The City Is Watching
Below is the letter I wrote to the Cuyahoga County Sheriff and Prosecutor on May 4th, 2015.
Dictionary.com defines suffering as to undergo, be subjected to, or endure pain, distress, injury, loss, or anything unpleasant. The black person’s extensive timeline of suffering begins in 1525 when the first slave entered this country. By no means do I wish to use your time as a way to educate on the Trans-Atlantic slave trade, the Reconstruction, or the civil rights movement; however, with the unfortunate social events taking place in desolate urban cities, I am forced to analyze the state of Black America, in particular the unbalanced relationship between society and our black men.
From Ferguson, to Los Angeles, to Baltimore, to New York, the one common attribute all aforementioned cities share with Cleveland is that we, the Black community, have been suffering for far too long. I directly associate this suffering with the psychological impact of slavery from which we are still coping. The effects of slavery on the mind are more present today and we see that in the actions of whites and blacks alike. We are overly modest about the generations of American citizens, past and present, which has to witness the systemic damage occurring from a dehumanizing structure of greed called American slavery.
Fast forward to today and I see a country full of contradictions that places blame on everything but the root of the problem; that is, how we view one another. The underclass, underprivileged, and underappreciated group of blacks that make up this great city of Cleveland is treated as less-than and undeserving of the opportunity to excel and compete with our white, over-privileged, over-appreciated counterparts. Tamir Rice deserved a moment…a moment to reflect, a moment to dream, and a moment to live and pursue happiness. He was robbed of that moment...his moment.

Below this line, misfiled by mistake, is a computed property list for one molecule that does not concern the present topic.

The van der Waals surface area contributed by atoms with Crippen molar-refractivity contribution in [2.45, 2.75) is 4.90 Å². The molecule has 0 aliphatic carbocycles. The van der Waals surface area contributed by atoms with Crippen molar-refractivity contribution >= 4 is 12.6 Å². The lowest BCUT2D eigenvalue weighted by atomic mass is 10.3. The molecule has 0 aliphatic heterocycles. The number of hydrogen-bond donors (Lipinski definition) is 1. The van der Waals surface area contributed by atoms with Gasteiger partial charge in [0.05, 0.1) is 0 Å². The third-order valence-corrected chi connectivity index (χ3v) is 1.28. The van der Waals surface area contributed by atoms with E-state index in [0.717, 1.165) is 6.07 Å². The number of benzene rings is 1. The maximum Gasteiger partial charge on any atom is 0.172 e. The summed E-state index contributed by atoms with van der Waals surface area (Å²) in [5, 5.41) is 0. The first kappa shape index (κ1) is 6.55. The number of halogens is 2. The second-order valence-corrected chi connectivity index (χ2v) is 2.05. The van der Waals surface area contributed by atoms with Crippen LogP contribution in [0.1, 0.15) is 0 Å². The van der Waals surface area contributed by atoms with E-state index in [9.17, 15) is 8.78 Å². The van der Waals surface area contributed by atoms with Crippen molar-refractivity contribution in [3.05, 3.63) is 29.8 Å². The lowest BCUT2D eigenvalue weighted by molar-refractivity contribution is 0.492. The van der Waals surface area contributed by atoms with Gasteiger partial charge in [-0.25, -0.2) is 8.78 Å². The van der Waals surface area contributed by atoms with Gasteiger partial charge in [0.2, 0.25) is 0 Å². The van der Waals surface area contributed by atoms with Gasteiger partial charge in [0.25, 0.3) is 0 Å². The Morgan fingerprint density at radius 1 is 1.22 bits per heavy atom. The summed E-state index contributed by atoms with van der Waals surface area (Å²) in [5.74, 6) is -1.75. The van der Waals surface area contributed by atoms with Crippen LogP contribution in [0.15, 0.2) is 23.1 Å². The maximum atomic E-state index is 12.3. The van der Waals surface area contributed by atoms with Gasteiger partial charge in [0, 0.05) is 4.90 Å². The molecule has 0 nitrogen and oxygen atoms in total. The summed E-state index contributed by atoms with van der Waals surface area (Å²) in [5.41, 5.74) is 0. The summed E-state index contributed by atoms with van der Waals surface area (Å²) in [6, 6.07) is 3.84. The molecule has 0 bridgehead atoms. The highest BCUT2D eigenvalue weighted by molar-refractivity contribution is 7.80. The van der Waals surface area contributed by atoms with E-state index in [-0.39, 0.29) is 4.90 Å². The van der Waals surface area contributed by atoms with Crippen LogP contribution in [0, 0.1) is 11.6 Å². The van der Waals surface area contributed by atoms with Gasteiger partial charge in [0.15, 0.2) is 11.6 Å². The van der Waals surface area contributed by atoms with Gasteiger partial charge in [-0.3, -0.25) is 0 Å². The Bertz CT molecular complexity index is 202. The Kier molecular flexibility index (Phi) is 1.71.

As a native of East Cleveland, I am enraged but not surprised. I am optimistic yet aware of all potential outcomes. I am hopeful yet realistic to the fact Tamir may never see justice. I encourage you to put yourself in his shoes. Be that little black boy from a city that isn’t built to lift him up but instead to keep him in bondage by the forces of poverty, inadequate schooling, and scarce opportunities. We are all one community facing the same social injustices rather you realize it or not. On this quest to rebuild and reestablish the idea of “togetherness” in Cleveland, we are still divided by racism and classism. We have intangible barriers separating humans from humanity. That needs to end today.
Maya Angelou once said “A black person grows up in this country - and in many places - knowing that racism will be as familiar as salt to the tongue. Also, it can be as dangerous as too much salt. I think that you must struggle for betterment for yourself and for everyone.” I implore you to examine the state of Black Cleveland and how Tamir’s brutal death will catapult into something even more strenuous if not handled correctly. You have a great position of power and influence. I trust the system to work even when it has not in the past. Moreover, I trust that God’s will shall be done regardless of our input. Mr. McGinty, the city is watching. Take a stance that will revolutionize the relationship between politics and morality in Cleveland. Be the trendsetter. Be an advocate to end suffering among the overlooked taxpaying inhabitants in Cleveland. I thank you in advance.
Leave a Reply.
Written exploration of ALL THINGS CREATIVE curated by Najah Lee -- writer, emcee, photographer, critical thinker and brand consultant.